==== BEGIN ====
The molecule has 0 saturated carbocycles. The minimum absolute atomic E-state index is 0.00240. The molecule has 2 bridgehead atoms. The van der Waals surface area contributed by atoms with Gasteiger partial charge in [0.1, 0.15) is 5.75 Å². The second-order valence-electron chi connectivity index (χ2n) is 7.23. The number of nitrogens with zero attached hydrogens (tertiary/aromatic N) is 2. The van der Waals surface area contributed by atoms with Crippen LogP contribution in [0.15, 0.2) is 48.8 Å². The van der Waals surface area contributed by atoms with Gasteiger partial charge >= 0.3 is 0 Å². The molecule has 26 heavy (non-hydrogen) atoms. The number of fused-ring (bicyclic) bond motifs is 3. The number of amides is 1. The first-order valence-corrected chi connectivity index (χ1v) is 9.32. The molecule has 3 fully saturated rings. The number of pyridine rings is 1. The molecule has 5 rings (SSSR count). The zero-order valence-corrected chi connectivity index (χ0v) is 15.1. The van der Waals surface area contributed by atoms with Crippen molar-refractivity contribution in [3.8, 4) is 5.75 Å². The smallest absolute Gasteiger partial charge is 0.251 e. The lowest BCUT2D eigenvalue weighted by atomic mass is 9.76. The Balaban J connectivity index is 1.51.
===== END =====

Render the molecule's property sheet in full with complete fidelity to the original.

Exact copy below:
The molecule has 0 saturated carbocycles. The minimum absolute atomic E-state index is 0.00240. The molecule has 2 bridgehead atoms. The van der Waals surface area contributed by atoms with Gasteiger partial charge in [0.1, 0.15) is 5.75 Å². The second-order valence-electron chi connectivity index (χ2n) is 7.23. The number of nitrogens with zero attached hydrogens (tertiary/aromatic N) is 2. The van der Waals surface area contributed by atoms with Crippen LogP contribution in [0.15, 0.2) is 48.8 Å². The van der Waals surface area contributed by atoms with Gasteiger partial charge >= 0.3 is 0 Å². The molecule has 26 heavy (non-hydrogen) atoms. The number of fused-ring (bicyclic) bond motifs is 3. The number of amides is 1. The first-order valence-corrected chi connectivity index (χ1v) is 9.32. The molecule has 3 fully saturated rings. The number of pyridine rings is 1. The molecule has 5 rings (SSSR count). The zero-order valence-corrected chi connectivity index (χ0v) is 15.1. The van der Waals surface area contributed by atoms with Crippen molar-refractivity contribution in [3.8, 4) is 5.75 Å². The smallest absolute Gasteiger partial charge is 0.251 e. The lowest BCUT2D eigenvalue weighted by atomic mass is 9.76. The Balaban J connectivity index is 1.51.